While relatively uncommon, combined sight and hearing loss (deaf-blindness) can be caused by genetic conditions that affect both sight and hearing (like John who has Usher Syndrome) or two separate conditions. There are people who have no sight or hearing but most deafblind people have some remaining vision or hearing.
When it comes to climbing, some of the typical ways of working with a VI climber may need to be adapted for deafblind climbers.
Deafblind people may use BSL, deafblind manual (a tactile form of communication using finger spelling) or wear hearing aids. For somebody like John, who can hear using hearing aids, the impact is minimal: resulting in just the occasional misunderstanding. Hearing aids can work fantastically, but it’s important to remember that they may not work as well in noisy or windy environments. For some deafblind people verbal communication won’t be possible and that can present a challenge.
To have a successful partnership, guides and climbers need to be able to communicate effectively. On the ground, there should be little problem communicating regardless of the method used with the right knowledge. BSL and deafblind manual can be learnt online or through courses, but climbers may also have an interpreter.
The challenge is that any form of communication that relies on touch (deafblind manual) or sight (lip reading, BSL) won’t usually work once the climber is on the wall. For easy climbs, this is unlikely to be an issue, but as soon as grades get pushed there is a need for some communication on the wall.
Adaptations, tips and ideas.
There won’t be a one-size-fits all approach for deafblind climbers and sighted guides to take in climbing. Time will need to be spent in getting to know each other and finding techniques that work for you. That said, we have given this a lot of thought and have tried a few things, so we will share what we know.
While lasers are not permitted in international competition, they can be very useful for climbers with some remaining vision or the ability to see bright lights which does include some people in the B1 category. It’s one of the easiest ways to direct a person to the a hold and doesn’t rely on verbal information which is a big plus for deafblind climbers.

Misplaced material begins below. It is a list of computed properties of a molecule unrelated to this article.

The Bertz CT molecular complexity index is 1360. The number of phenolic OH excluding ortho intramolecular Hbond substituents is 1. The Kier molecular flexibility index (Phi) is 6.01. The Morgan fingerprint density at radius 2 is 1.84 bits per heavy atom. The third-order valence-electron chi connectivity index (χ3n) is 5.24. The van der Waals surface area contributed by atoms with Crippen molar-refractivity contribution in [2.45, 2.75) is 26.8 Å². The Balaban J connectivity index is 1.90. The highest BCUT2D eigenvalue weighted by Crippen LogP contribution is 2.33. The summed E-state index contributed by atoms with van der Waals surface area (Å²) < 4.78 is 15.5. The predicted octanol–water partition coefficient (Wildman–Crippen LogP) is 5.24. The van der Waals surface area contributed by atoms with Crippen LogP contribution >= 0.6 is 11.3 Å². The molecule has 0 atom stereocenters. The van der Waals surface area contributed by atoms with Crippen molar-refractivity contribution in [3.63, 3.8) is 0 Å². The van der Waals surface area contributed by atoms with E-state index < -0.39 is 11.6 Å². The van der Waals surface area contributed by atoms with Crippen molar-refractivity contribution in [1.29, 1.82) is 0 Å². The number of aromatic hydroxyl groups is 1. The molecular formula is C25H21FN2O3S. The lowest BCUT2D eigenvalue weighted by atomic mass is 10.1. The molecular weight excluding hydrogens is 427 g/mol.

By understanding the route well before hand, the need for communication on the route will be reduced. If a climber can see a phone or photo this could be used as part of the process. If they can’t see well enough then using LEGO or conventional route reading styles will help. You may need to pause between holds to share information about the route throughout the route read.
Having a climber along side may be helpful for deafblind climbers. They may be close enough for BSL or lipreading to be useful for some climbers.
In competition, most walls only have one route set on them. While this is rarely replicated outside of competition it is something that can be found more often when bouldering. This can be useful because it means that every hold the climber touches is ‘in’. Choosing routes with distinctive, contrasting holds will help climbers with some vision stay on route.
It may be possible to use sound with climbers that have some hearing even if they cannot hear words. By using a phone or by connecting to hearing aids it may be possible to pipe in a sound that the climber can hear. With practice, this could be used to help direct a climber to a hold. For example, two beeps for left, one for right.